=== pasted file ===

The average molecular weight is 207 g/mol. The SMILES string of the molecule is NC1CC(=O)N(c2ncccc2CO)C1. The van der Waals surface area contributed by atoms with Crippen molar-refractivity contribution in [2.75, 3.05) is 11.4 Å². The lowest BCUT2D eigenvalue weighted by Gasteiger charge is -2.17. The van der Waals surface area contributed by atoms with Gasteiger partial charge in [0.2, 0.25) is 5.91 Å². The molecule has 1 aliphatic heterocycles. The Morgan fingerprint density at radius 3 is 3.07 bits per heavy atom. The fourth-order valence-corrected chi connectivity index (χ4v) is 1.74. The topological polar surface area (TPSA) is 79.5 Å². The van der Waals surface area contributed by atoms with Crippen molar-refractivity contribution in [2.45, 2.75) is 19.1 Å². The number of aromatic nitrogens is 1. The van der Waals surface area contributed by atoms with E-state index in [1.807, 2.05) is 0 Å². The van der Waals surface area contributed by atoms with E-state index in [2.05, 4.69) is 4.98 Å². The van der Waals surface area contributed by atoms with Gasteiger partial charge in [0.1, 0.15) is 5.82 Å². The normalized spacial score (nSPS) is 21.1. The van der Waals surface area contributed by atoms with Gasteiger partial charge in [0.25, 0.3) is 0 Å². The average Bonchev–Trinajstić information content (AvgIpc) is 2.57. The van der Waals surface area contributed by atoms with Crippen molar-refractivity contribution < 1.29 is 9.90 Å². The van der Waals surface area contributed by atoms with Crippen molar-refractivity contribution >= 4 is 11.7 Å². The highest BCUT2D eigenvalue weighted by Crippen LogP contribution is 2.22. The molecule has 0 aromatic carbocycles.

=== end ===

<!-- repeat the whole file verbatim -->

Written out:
The average molecular weight is 207 g/mol. The SMILES string of the molecule is NC1CC(=O)N(c2ncccc2CO)C1. The van der Waals surface area contributed by atoms with Crippen molar-refractivity contribution in [2.75, 3.05) is 11.4 Å². The lowest BCUT2D eigenvalue weighted by Gasteiger charge is -2.17. The van der Waals surface area contributed by atoms with Gasteiger partial charge in [0.2, 0.25) is 5.91 Å². The molecule has 1 aliphatic heterocycles. The Morgan fingerprint density at radius 3 is 3.07 bits per heavy atom. The fourth-order valence-corrected chi connectivity index (χ4v) is 1.74. The topological polar surface area (TPSA) is 79.5 Å². The van der Waals surface area contributed by atoms with Crippen molar-refractivity contribution in [2.45, 2.75) is 19.1 Å². The number of aromatic nitrogens is 1. The van der Waals surface area contributed by atoms with E-state index in [1.807, 2.05) is 0 Å². The van der Waals surface area contributed by atoms with E-state index in [2.05, 4.69) is 4.98 Å². The van der Waals surface area contributed by atoms with Gasteiger partial charge in [0.1, 0.15) is 5.82 Å². The normalized spacial score (nSPS) is 21.1. The van der Waals surface area contributed by atoms with Gasteiger partial charge in [0.25, 0.3) is 0 Å². The average Bonchev–Trinajstić information content (AvgIpc) is 2.57. The van der Waals surface area contributed by atoms with Crippen molar-refractivity contribution < 1.29 is 9.90 Å². The van der Waals surface area contributed by atoms with Crippen molar-refractivity contribution >= 4 is 11.7 Å². The highest BCUT2D eigenvalue weighted by Crippen LogP contribution is 2.22. The molecule has 0 aromatic carbocycles.